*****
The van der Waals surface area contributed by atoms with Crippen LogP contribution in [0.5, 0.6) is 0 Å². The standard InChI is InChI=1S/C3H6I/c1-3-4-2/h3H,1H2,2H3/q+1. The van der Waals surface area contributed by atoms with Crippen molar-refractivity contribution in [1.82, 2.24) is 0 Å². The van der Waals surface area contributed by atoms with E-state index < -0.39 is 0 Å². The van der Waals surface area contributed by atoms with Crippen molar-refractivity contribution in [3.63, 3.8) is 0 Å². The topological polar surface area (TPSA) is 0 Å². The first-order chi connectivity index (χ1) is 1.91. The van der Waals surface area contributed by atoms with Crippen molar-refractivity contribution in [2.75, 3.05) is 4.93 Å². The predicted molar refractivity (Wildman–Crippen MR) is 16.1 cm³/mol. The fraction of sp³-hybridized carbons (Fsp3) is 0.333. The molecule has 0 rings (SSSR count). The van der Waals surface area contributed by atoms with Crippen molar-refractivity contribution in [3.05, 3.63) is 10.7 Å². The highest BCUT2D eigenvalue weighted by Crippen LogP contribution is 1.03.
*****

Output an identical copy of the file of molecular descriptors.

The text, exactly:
The van der Waals surface area contributed by atoms with Crippen LogP contribution in [0.5, 0.6) is 0 Å². The standard InChI is InChI=1S/C3H6I/c1-3-4-2/h3H,1H2,2H3/q+1. The van der Waals surface area contributed by atoms with Crippen molar-refractivity contribution in [1.82, 2.24) is 0 Å². The van der Waals surface area contributed by atoms with E-state index < -0.39 is 0 Å². The van der Waals surface area contributed by atoms with Crippen molar-refractivity contribution in [3.63, 3.8) is 0 Å². The topological polar surface area (TPSA) is 0 Å². The first-order chi connectivity index (χ1) is 1.91. The van der Waals surface area contributed by atoms with Crippen molar-refractivity contribution in [2.75, 3.05) is 4.93 Å². The predicted molar refractivity (Wildman–Crippen MR) is 16.1 cm³/mol. The fraction of sp³-hybridized carbons (Fsp3) is 0.333. The molecule has 0 rings (SSSR count). The van der Waals surface area contributed by atoms with Crippen molar-refractivity contribution in [3.05, 3.63) is 10.7 Å². The highest BCUT2D eigenvalue weighted by Crippen LogP contribution is 1.03.